Rick checks in with Deanna, expressing his condolences for her loss, before being like, “But moving on, it’s time we arm and train every last man, woman and child inside Alexandria. The only way to stop a bad zombie without a gun is with a good 12-year-old with a gun.” But before we can get Deanna’s response, some forest walkers swing by to say hello to the construction crew. When Rick’s group wants to save the Alexandrians who are closest to the shamble, Rick stops them because teach a man to
fish kill a zombie and all that. But stupid Ethan Embry nearly gets his face eaten before Morgan, et al, rush in to save him because he is a big dumb baby.
And to repay Rick and his group for saving his big dumb baby life, Ethan Embry secretly meets with a handful of Alexandrians to suggest that they kill Rick. The other Alexandrians are like, “Yo, I don’t know dude, that’s a little harsh,” and Dr. Mullet, who happened to be in the pantry at the time looking for Carol’s cookies, overhears the whole thing. Unfortunately for Dr. Mullet, he spazzes out and draws attention to himself, and Ethan Embry is just about to kill him when Rick busts in and is like, “OH HAI. You know, if you’re going to have a secret coup meeting, you really should post some lookouts, you big dumb baby.”
Rick effortlessly strips Ethan Embry of his gun. When Ethan Embry braces himself for his inevitable execution, Rick is like, “Nah. Just quit being such a big dumb baby all the time. Geez.”
Later, Rick and Morgan unwind with some quality baby time on Rick’s porch, and Morgan is like, “The Rick that didn’t kill Ethan Embry is the Rick I know.” But Rick corrects him: it’s not that he didn’t want to kill Ethan Embry, he definitely wanted to kill Ethan Embry for being a big dumb baby. But it occurred to Rick that he didn’t have to kill Ethan Embry because he’s going to die no matter what. On account of being a big dumb baby.
Rick then has an awkward moment with Former Love Interest in the armory while he’s picking up some flares for his little project. “Sorry not sorry about killing your husband,” he basically says. And Former Love Interest is like, “Whatever. Listen, don’t be awful to my kids, you don’t get to. Also, too, I’m going to learn how to shoot a gun, and then I’m going to teach my kids. Kthnxbai, but I don’t need your help.”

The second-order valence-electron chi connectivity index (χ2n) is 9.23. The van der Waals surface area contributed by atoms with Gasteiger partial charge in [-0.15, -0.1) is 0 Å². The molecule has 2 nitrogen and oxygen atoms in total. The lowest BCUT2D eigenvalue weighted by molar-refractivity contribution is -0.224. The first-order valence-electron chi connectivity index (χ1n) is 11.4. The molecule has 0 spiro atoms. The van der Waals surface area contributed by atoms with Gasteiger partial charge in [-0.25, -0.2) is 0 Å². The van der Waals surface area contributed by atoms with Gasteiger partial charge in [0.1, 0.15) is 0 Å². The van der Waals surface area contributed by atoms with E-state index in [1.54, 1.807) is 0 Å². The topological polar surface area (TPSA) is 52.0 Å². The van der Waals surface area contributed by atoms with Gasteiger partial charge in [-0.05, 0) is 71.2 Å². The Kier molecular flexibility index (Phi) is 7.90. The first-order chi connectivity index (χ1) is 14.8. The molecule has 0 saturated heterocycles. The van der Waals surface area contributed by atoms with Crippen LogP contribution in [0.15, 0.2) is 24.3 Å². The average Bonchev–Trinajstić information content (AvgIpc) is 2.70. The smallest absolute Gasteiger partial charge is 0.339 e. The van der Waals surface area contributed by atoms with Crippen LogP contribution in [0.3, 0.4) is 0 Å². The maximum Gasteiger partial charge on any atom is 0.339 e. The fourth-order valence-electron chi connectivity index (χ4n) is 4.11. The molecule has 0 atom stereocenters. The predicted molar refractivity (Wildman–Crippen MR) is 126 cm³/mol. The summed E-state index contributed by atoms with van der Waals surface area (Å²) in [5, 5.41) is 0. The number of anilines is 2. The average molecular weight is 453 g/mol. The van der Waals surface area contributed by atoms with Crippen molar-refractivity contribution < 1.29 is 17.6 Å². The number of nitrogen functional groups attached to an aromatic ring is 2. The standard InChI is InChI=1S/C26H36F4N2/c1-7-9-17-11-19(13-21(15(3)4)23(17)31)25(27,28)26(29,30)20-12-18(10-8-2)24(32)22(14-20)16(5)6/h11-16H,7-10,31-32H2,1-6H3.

So everyone heads out to do a rehearsal of the “let’s free all the zombies, what’s the worst that could happen?” plan. Abe, who has decided to ride shotgun with Sasha, asks if she is doing this because she wants to die, and she’s like, “NOPE.”
Over at some building where Glenn, Joel Osteen and this Heath character have been stationed, Glenn warns Joel Osteen — WHO SHOULDN’T EVEN BE HERE — to not try to be a hero. He’ll have a chance to redeem himself for being such a ferret-faced jerk soon enough, JUST NOT NOW. GOT IT? (He does not got it.)
And Rick gives everyone a big pep(?) talk about how this seems insane, but it’s an insane world, and you have to come for them before they come for you, it’s just that simple.
And then Dorothy’s house lands in Oz and we are in …
“I know this sounds insane…” Rick says again, because it’s the same scene. He then details what they are going to do tomorrow when they execute this plan. Except physics has different ideas, and one of the trucks that is holding the walkers in slips off the side of a cliff and suddenly it’s no longer a dry run, it’s the real deal, everyone! MAN YOUR POSITIONS!
And what happens next should be scary and interesting and exciting! Thousands of zombies! Characters inches away from being set upon by a herd the size of which we’ve never seen! That should be full of tension and drama and be utterly terrifying!